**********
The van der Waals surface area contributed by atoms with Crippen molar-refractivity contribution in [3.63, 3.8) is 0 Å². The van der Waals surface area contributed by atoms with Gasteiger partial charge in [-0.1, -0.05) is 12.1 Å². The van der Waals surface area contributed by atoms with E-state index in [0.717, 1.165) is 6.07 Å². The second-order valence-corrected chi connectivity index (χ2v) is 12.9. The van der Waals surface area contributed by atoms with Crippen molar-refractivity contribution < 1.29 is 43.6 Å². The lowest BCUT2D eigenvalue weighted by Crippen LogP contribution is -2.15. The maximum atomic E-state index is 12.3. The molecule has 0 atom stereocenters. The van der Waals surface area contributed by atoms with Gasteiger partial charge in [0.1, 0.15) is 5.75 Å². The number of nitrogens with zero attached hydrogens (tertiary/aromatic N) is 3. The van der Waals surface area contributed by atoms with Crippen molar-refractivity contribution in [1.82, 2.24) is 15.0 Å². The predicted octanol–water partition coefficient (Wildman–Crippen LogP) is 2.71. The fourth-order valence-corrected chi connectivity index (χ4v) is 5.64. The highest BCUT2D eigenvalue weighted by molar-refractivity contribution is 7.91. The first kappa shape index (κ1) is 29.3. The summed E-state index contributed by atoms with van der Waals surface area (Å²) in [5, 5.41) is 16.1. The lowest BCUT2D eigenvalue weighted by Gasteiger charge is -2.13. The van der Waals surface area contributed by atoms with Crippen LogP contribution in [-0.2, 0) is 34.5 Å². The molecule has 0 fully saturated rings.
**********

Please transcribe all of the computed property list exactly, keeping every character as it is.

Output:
The van der Waals surface area contributed by atoms with Crippen molar-refractivity contribution in [3.63, 3.8) is 0 Å². The van der Waals surface area contributed by atoms with Gasteiger partial charge in [-0.1, -0.05) is 12.1 Å². The van der Waals surface area contributed by atoms with E-state index in [0.717, 1.165) is 6.07 Å². The second-order valence-corrected chi connectivity index (χ2v) is 12.9. The van der Waals surface area contributed by atoms with Crippen molar-refractivity contribution < 1.29 is 43.6 Å². The lowest BCUT2D eigenvalue weighted by Crippen LogP contribution is -2.15. The maximum atomic E-state index is 12.3. The molecule has 0 atom stereocenters. The van der Waals surface area contributed by atoms with Gasteiger partial charge in [0.1, 0.15) is 5.75 Å². The number of nitrogens with zero attached hydrogens (tertiary/aromatic N) is 3. The van der Waals surface area contributed by atoms with Crippen molar-refractivity contribution in [1.82, 2.24) is 15.0 Å². The predicted octanol–water partition coefficient (Wildman–Crippen LogP) is 2.71. The fourth-order valence-corrected chi connectivity index (χ4v) is 5.64. The highest BCUT2D eigenvalue weighted by molar-refractivity contribution is 7.91. The first kappa shape index (κ1) is 29.3. The summed E-state index contributed by atoms with van der Waals surface area (Å²) in [5, 5.41) is 16.1. The lowest BCUT2D eigenvalue weighted by Gasteiger charge is -2.13. The van der Waals surface area contributed by atoms with Crippen LogP contribution in [-0.2, 0) is 34.5 Å². The molecule has 0 fully saturated rings.